Incredibly, we still haven’t written a post dedicated to the great Plop! (this post is starting to sound like a to-do-in-the-nearest-future list), though Hallowe’en Countdown III, Day 30 did include a story from number 1. Plop!, “The New Magazine of Weird Humor!“, certainly included a lot of cephalopods in its 24 issues and I will doubtlessly get around them one of these days. In the meantime, here’s a very appropriate page from Plop! no. 16:
Galloping forward through some twenty years, we briefly land at Marvel, namely these two pages from Groo the Wanderer no. 98 (February 1993, Marvel), co-plotted and scripted by Mark Evanier.
Sergio Aragonés Funnies, published between 2011 and 2014 by Bongo Comics, boast 12 issues of really enjoyable, remarkably varied material. For those who may think that Aragonés is one-trick pony who can only do ‘silly’ humour, this series offers many auto-biographical stories, some of them surprisingly poignant and heart-felt. Not to say that it’s not devoid of humour – the more serious stuff (including social criticism in the form of animal parables) is nestled among pages of slap-stick humour and imaginative goofiness, from one-pagers to longer stories that take most of an issue to develop. Aragonés also shares some background on his approach to stories, allowing us to peek into his imagination and possibly answer that hackneyed question that plagues all manner of writers, ‘where do you get your ideas from?’ If an anthology of Funnies is ever published, I’ll happily purchase it.
Excerpts from Kira and the Beauty Contest, published in Sergio Aragonés Funnies no. 2 (August 2011, Bongo Comics):
Panels from Sergio’s Inferno, published in Sergio Aragonés Funnies no. 3 (September 2011, Bongo Comics):
Finally, a panel from the back cover of Sergio Aragonés Funnies no. 10 (October 2013, Bongo Comics). Nevermind what the joke is, I just really like that octopus (as well as his other sea friends).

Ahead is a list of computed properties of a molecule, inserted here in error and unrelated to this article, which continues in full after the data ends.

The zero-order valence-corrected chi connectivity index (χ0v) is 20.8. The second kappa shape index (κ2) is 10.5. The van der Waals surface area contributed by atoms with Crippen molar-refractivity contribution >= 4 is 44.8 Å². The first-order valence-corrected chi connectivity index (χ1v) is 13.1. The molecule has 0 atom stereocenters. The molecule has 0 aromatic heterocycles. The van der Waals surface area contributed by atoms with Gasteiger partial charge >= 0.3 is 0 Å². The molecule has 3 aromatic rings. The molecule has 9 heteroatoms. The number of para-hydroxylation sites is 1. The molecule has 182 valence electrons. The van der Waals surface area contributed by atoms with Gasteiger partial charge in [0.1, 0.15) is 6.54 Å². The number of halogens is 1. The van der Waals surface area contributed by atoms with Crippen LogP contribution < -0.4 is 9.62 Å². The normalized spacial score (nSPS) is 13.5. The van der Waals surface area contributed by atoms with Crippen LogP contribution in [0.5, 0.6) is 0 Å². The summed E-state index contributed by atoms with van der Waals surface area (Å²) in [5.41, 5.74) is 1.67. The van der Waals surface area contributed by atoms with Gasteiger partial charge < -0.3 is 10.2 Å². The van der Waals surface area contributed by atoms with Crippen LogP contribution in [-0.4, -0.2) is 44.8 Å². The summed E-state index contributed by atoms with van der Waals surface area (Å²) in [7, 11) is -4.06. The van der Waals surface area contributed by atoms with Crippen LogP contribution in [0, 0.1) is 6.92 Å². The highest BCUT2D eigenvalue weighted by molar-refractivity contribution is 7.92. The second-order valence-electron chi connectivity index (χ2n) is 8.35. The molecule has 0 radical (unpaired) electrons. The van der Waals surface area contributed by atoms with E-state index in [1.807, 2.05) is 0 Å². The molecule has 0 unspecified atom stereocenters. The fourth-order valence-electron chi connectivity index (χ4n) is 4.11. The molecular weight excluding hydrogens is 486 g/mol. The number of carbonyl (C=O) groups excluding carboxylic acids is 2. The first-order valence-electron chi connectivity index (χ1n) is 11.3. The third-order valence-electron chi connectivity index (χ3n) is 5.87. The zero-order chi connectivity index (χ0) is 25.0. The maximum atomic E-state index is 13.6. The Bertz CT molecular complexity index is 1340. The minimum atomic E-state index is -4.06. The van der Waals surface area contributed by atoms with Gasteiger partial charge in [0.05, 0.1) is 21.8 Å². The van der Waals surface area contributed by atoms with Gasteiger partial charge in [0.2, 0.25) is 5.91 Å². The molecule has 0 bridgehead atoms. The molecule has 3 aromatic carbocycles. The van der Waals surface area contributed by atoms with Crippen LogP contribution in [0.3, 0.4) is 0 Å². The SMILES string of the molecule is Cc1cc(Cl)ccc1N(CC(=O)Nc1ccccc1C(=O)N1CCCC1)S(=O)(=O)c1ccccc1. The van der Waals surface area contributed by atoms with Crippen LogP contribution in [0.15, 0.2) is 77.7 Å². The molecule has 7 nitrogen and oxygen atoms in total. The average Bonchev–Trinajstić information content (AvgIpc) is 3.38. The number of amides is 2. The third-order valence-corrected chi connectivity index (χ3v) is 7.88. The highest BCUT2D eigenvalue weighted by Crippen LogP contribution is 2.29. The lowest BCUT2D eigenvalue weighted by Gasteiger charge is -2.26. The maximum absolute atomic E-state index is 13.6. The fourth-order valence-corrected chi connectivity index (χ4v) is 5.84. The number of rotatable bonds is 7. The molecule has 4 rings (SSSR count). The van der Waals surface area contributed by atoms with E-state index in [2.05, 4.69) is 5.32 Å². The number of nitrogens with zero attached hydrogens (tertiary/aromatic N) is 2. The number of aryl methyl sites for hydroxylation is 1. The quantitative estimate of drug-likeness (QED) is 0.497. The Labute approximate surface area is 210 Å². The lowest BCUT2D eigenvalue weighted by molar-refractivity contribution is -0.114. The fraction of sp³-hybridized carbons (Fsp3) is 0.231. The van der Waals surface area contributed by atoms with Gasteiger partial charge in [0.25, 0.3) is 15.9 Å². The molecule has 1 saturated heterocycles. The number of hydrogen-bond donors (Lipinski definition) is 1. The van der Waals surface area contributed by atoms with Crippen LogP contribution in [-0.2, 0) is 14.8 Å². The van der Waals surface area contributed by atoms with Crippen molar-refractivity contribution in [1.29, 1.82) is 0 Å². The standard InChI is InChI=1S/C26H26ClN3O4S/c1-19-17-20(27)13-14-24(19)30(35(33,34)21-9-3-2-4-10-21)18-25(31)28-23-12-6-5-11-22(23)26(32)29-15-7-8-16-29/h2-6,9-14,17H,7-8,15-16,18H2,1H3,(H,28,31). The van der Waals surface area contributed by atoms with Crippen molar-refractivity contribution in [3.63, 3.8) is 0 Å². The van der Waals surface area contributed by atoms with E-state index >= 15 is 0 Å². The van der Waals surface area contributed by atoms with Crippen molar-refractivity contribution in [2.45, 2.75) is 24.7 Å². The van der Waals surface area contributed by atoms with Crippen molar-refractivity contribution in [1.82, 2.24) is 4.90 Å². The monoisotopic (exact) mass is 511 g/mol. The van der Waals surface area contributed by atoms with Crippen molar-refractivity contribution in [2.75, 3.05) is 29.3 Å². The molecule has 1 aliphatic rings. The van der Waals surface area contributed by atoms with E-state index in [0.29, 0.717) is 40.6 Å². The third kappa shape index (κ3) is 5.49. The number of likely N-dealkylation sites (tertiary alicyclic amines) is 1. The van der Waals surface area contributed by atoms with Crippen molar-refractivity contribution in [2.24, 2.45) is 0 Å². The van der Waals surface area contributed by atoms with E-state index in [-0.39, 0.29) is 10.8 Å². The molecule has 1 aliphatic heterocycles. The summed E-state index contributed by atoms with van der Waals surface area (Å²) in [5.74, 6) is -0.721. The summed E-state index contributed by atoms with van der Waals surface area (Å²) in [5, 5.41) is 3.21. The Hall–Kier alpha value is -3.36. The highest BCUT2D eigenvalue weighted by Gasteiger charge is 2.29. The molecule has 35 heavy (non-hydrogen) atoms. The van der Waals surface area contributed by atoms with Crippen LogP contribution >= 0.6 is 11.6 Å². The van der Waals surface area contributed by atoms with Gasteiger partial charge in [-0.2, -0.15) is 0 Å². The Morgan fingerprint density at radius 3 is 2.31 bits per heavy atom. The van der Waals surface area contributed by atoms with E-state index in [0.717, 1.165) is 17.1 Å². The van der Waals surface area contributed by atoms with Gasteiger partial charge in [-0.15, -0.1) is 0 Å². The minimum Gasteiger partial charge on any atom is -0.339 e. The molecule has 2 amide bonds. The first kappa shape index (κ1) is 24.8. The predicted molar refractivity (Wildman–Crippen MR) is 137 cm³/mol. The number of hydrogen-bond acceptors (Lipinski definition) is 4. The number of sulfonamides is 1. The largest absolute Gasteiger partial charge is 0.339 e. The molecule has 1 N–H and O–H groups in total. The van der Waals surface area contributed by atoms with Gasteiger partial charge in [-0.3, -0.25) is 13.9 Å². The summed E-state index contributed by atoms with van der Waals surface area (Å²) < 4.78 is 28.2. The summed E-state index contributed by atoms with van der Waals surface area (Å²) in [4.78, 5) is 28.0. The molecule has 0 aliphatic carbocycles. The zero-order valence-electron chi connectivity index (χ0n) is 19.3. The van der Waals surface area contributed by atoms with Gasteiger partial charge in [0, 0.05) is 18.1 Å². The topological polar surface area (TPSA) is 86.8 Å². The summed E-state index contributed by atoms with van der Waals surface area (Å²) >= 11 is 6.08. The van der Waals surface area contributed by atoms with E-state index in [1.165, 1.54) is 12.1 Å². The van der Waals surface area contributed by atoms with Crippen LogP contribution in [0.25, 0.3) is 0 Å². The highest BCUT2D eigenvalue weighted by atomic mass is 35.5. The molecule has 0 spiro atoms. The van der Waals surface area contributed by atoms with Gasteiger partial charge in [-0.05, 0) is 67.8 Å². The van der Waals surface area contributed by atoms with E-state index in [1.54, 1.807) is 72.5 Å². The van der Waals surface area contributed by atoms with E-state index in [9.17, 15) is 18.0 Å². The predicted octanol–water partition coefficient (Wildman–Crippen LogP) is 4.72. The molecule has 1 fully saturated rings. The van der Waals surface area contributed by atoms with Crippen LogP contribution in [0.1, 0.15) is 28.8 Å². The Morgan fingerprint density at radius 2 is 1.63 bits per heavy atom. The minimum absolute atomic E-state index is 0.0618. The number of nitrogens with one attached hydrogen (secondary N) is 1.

I mentioned materials related to Comic-Cons, so I would be amiss to not include at least one image of something vaguely related!
I’ll end this post with a classic Aragonés anecdote, as told by Mark Evanier. This happened while these two were participating in filming The Half-Hour Comedy Hour television show for NBC in 1983, on which the model Jayne Kennedy was a guest. [source]
« This was one of the most beautiful women in the world. And she wore this dress that was very revealing, so much so the censors wouldn’t let us put her on the air in it without adding some material. So we’re all talking to her, the writers and whoever, just in awe of this woman. And Sergio comes walking in looking like a homeless person, carrying his portfolio. And Jayne sees him and she shouts, ‘Sergio!’ and she runs over and starts kissing him passionately.
They’d worked together before, it turned out. But Johnny Carson comes walking out into the hallway and he thinks Jayne Kennedy is being sexually assaulted by a homeless person in the NBC hallways. He came over to make sure she was okay. She said it was fine, that she knew him, and I said, ‘It’s okay, he’s a cartoonist.’